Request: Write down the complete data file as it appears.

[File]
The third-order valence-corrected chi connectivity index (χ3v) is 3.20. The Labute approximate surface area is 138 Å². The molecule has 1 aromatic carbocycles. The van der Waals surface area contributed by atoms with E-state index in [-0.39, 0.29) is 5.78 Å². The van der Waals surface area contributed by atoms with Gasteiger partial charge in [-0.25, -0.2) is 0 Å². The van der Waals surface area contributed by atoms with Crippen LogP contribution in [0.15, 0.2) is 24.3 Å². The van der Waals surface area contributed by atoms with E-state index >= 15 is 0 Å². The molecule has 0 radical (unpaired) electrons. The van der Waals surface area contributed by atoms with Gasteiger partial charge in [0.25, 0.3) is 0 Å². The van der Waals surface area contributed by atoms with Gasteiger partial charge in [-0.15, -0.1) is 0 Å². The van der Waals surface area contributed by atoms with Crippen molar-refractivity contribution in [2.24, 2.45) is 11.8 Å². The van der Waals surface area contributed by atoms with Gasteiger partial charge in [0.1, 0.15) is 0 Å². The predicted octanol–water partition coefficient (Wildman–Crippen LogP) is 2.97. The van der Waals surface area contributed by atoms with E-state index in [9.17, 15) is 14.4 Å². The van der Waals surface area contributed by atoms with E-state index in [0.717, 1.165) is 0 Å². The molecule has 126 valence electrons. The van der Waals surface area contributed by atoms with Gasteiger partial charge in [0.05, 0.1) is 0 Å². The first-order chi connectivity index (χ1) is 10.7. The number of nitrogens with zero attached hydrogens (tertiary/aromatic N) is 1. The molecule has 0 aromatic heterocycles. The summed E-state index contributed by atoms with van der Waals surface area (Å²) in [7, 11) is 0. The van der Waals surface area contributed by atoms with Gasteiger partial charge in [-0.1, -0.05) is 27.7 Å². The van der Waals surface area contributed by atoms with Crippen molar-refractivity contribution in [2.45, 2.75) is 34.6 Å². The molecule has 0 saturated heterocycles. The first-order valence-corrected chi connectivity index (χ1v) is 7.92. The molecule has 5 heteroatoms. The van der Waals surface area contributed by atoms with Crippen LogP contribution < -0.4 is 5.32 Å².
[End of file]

The third-order valence-corrected chi connectivity index (χ3v) is 3.20. The Labute approximate surface area is 138 Å². The molecule has 1 aromatic carbocycles. The van der Waals surface area contributed by atoms with E-state index in [-0.39, 0.29) is 5.78 Å². The van der Waals surface area contributed by atoms with Gasteiger partial charge in [-0.25, -0.2) is 0 Å². The van der Waals surface area contributed by atoms with Crippen LogP contribution in [0.15, 0.2) is 24.3 Å². The van der Waals surface area contributed by atoms with E-state index >= 15 is 0 Å². The molecule has 0 radical (unpaired) electrons. The van der Waals surface area contributed by atoms with Gasteiger partial charge in [0.25, 0.3) is 0 Å². The van der Waals surface area contributed by atoms with Gasteiger partial charge in [-0.15, -0.1) is 0 Å². The van der Waals surface area contributed by atoms with Crippen molar-refractivity contribution in [2.24, 2.45) is 11.8 Å². The van der Waals surface area contributed by atoms with Gasteiger partial charge in [0.1, 0.15) is 0 Å². The predicted octanol–water partition coefficient (Wildman–Crippen LogP) is 2.97. The van der Waals surface area contributed by atoms with E-state index in [9.17, 15) is 14.4 Å². The van der Waals surface area contributed by atoms with E-state index in [0.717, 1.165) is 0 Å². The molecule has 126 valence electrons. The van der Waals surface area contributed by atoms with Gasteiger partial charge in [0.05, 0.1) is 0 Å². The first-order chi connectivity index (χ1) is 10.7. The number of nitrogens with zero attached hydrogens (tertiary/aromatic N) is 1. The molecule has 0 aromatic heterocycles. The summed E-state index contributed by atoms with van der Waals surface area (Å²) in [7, 11) is 0. The van der Waals surface area contributed by atoms with Gasteiger partial charge in [-0.1, -0.05) is 27.7 Å². The van der Waals surface area contributed by atoms with Crippen molar-refractivity contribution in [2.45, 2.75) is 34.6 Å². The molecule has 0 saturated heterocycles. The first-order valence-corrected chi connectivity index (χ1v) is 7.92. The molecule has 5 heteroatoms. The van der Waals surface area contributed by atoms with Crippen LogP contribution < -0.4 is 5.32 Å².